The future is almost here. Back in the days when science fiction was optimistic rather than dystopian, we were promised all sorts of mobility boons: moving pavements to spare us the trouble of walking, jetpacks to propel us from A to B at hernia-inducing speed and, of course, driverless cars, which would never crash, never lose their way and never make their passengers worry about breath-testing, directions or competence.
Needless to say, jetpacks are mentioned in nobody’s dispatches and the high-speed moving walkway installed in 2002 at the Paris Metro’s Montparnasse station was quietly abandoned a few years later after a series of passenger tumbles. Driverless cars, however, are a more realistic proposition entirely.
When it comes to development, the United Kingdom inevitably lags behind the technical behemoth that is Silicon Valley, where the market leader, Google-affiliated Waymo, has already tested autonomous vehicles on ten million miles of public roads in 25 cities since 2009 and run billions of miles of computer simulations.
There has been serious US investment from Google ($1.1bn from 2009 to 2015), Ford ($4bn until 2023) and General Motors/Honda ($19bn through GM’s Cruise Automation offshoot), while the world’s biggest car company, Japan’s Toyota, has piled $1.3bn into Uber’s CAV (connected autonomous vehicle) Unit alongside Denso and SoftBank.
The UK is probably behind China, too, where Audi, BMW and Daimler have been allowed to test vehicles in Beijing and Shanghai and driverless cars have already used the 5G network to share data in Fangshan.Yet the sheer size and varying road/climate conditions in the US and China will cause difficulties, unlike in Singapore, where its small size, homogeneous roads and technical sophistication combine to make the city state a world leader. Even so, Britain remains in the fast lane, according to the Society of Motor Manufacturers and Traders (SMMT).
The goal is revolution but the process has to be evolutionary. There are six levels of AVs (autonomous vehicles), which will be phased in gradually. L0 is a vehicle with no automated features whatsoever. Already prevalent, L1 supports rather than replaces a driver with extras such as cruise control. Automation steadily increases through L2, L3 and L4 to the CAVs of L5, which will be connected to the 4G/5G infrastructure via sensors on street lights in urban areas, suggests Justin Benson, UK head of automotive at KPMG.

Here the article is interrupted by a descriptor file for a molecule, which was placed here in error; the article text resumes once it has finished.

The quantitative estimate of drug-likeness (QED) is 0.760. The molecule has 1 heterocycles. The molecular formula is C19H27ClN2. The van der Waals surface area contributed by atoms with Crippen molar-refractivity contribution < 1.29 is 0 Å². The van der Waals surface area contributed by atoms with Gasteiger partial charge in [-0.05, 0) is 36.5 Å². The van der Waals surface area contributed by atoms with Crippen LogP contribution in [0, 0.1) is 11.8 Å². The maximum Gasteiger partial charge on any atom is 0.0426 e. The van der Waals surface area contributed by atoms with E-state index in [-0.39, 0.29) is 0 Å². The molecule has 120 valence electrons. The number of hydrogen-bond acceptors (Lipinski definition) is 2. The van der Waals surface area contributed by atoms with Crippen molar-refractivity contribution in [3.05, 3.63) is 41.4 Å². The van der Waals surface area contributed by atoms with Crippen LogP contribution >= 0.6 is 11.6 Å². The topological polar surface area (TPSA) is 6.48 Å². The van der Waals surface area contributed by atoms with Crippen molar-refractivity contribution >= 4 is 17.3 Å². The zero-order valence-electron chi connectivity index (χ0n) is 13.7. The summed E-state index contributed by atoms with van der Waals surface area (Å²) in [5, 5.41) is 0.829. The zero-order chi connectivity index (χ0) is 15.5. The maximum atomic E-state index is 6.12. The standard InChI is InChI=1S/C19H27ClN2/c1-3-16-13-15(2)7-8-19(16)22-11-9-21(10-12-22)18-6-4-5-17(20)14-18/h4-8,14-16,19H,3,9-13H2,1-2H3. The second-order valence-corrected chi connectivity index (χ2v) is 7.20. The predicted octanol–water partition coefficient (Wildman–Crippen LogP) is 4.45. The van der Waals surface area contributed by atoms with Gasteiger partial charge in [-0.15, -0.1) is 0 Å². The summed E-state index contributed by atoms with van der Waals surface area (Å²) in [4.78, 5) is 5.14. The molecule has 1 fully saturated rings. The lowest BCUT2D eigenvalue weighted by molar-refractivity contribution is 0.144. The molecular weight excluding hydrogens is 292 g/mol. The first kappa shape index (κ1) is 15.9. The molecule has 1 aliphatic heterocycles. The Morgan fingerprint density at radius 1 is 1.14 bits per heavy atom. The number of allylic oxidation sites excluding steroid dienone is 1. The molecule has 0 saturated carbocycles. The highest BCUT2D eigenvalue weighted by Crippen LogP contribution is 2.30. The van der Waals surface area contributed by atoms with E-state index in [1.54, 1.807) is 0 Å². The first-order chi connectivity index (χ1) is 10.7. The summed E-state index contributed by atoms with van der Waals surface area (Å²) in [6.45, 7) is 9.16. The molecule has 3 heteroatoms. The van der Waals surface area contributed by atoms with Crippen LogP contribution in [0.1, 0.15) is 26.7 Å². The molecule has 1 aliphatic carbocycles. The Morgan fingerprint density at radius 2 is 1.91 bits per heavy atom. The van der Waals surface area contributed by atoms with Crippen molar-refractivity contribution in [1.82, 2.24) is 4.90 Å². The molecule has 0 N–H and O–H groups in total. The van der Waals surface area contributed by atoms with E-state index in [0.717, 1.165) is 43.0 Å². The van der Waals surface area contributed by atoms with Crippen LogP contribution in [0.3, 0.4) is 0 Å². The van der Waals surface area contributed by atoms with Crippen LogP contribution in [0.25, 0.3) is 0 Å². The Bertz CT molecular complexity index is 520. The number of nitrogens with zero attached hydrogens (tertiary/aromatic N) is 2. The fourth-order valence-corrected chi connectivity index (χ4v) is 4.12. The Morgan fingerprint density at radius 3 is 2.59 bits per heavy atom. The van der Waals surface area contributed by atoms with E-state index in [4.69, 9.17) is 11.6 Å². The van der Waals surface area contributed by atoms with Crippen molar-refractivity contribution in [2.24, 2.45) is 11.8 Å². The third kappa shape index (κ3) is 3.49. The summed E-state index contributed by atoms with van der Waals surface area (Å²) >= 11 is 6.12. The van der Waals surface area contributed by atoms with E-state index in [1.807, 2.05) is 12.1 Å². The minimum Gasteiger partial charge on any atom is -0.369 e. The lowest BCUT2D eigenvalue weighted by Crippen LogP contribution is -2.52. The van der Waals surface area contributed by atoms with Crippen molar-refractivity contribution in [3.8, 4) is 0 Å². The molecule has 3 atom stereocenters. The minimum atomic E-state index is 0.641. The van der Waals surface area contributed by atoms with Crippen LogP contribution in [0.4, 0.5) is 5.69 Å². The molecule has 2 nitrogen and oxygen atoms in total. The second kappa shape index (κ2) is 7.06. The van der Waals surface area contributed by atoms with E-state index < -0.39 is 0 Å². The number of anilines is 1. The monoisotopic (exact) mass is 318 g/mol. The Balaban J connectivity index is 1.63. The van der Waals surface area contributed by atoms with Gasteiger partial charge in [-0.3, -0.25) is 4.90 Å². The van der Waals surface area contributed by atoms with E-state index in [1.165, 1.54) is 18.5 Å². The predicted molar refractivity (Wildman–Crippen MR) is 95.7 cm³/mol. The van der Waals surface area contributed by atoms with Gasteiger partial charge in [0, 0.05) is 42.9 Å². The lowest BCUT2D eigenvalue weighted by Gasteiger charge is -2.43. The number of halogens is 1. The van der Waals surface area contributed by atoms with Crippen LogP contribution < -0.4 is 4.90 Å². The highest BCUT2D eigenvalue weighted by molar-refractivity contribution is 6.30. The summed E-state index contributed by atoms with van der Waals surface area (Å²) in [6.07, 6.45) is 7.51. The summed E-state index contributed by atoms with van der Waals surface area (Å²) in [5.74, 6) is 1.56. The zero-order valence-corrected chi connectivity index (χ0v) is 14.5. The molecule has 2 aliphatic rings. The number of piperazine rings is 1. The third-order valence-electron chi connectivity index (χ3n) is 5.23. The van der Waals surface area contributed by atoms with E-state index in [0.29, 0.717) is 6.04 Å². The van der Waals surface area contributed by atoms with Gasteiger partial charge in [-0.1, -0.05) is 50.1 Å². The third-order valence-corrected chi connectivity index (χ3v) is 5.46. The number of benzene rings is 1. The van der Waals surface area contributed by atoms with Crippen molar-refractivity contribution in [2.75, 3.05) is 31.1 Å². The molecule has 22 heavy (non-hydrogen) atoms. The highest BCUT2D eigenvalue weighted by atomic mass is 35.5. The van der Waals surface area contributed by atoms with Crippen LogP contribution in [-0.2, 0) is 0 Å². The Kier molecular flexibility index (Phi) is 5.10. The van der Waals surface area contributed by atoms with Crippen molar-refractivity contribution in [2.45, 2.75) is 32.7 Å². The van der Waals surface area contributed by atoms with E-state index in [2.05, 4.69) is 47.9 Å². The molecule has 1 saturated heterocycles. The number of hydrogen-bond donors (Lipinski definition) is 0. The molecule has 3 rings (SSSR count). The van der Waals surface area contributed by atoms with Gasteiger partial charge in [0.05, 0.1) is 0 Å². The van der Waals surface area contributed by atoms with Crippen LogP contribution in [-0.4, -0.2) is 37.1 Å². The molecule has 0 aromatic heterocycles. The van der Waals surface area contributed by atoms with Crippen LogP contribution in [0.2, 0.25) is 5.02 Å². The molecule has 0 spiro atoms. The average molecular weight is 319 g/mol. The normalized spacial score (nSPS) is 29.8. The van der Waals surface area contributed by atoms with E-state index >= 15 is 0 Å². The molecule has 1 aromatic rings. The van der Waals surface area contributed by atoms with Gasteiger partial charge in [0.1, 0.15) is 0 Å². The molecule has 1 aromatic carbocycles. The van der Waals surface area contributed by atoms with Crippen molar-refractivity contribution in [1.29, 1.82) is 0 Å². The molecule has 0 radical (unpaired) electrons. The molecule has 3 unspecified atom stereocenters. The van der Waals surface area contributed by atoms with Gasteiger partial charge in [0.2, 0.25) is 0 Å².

At L5 level, the need for any driver input will be eliminated. “That’s when you’re at the point where occupants are sitting in the car reading The Daily Telegraph,” says Steve Cropley, editor in chief of Autocar. L5 and L4 cars will be connected to each other but the relationship with lesser-connected cars remains unclear.
The speculative nature of a sea-change that will affect all our lives makes the future fiendishly difficult to predict. Each major player has different ideas about when, where and how the revolution will take place. Major players
BMW predicts fully driverless CAVs will be operational between 2025 and 2030. The SMMT, the UK motor industry’s umbrella association, estimates that 100 per cent of new vehicles will be partly connected by 2026, although only 30 per cent will be L2 by 2030 and that L5 vehicles will not be introduced until 2035.
Some things are clear: when the revolution happens, Britain will be in the vanguard, partly because its unitary legal system will make adoption much simpler than in the more devolved, state-based US system.